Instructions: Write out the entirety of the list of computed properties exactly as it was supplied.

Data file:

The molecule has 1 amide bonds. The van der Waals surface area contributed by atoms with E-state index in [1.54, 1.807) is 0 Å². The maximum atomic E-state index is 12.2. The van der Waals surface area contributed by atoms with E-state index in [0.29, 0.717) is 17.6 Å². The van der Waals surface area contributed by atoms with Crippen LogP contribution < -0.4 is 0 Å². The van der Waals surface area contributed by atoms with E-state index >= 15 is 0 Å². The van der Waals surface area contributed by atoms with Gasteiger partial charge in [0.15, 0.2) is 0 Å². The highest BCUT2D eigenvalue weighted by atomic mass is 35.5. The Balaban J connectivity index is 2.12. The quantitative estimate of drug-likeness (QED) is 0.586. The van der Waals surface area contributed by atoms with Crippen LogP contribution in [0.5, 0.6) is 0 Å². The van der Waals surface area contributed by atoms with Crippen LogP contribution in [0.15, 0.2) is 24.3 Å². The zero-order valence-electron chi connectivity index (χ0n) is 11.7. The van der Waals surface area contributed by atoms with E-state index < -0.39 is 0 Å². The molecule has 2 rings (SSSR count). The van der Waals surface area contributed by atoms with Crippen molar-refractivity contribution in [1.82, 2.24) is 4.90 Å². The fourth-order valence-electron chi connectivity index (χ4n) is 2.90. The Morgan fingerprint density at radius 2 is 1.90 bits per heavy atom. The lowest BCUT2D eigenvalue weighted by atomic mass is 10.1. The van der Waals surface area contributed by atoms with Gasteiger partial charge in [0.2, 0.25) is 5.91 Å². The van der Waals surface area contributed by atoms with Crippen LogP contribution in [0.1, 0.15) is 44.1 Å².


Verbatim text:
The molecule has 1 amide bonds. The van der Waals surface area contributed by atoms with E-state index in [1.54, 1.807) is 0 Å². The maximum atomic E-state index is 12.2. The van der Waals surface area contributed by atoms with E-state index in [0.29, 0.717) is 17.6 Å². The van der Waals surface area contributed by atoms with Crippen LogP contribution < -0.4 is 0 Å². The van der Waals surface area contributed by atoms with E-state index >= 15 is 0 Å². The van der Waals surface area contributed by atoms with Gasteiger partial charge in [0.15, 0.2) is 0 Å². The highest BCUT2D eigenvalue weighted by atomic mass is 35.5. The Balaban J connectivity index is 2.12. The quantitative estimate of drug-likeness (QED) is 0.586. The van der Waals surface area contributed by atoms with Crippen LogP contribution in [0.5, 0.6) is 0 Å². The van der Waals surface area contributed by atoms with Crippen LogP contribution in [0.15, 0.2) is 24.3 Å². The zero-order valence-electron chi connectivity index (χ0n) is 11.7. The van der Waals surface area contributed by atoms with E-state index < -0.39 is 0 Å². The molecule has 2 rings (SSSR count). The van der Waals surface area contributed by atoms with Crippen molar-refractivity contribution in [1.82, 2.24) is 4.90 Å². The fourth-order valence-electron chi connectivity index (χ4n) is 2.90. The Morgan fingerprint density at radius 2 is 1.90 bits per heavy atom. The lowest BCUT2D eigenvalue weighted by atomic mass is 10.1. The van der Waals surface area contributed by atoms with Gasteiger partial charge in [0.2, 0.25) is 5.91 Å². The van der Waals surface area contributed by atoms with Crippen LogP contribution in [0.1, 0.15) is 44.1 Å².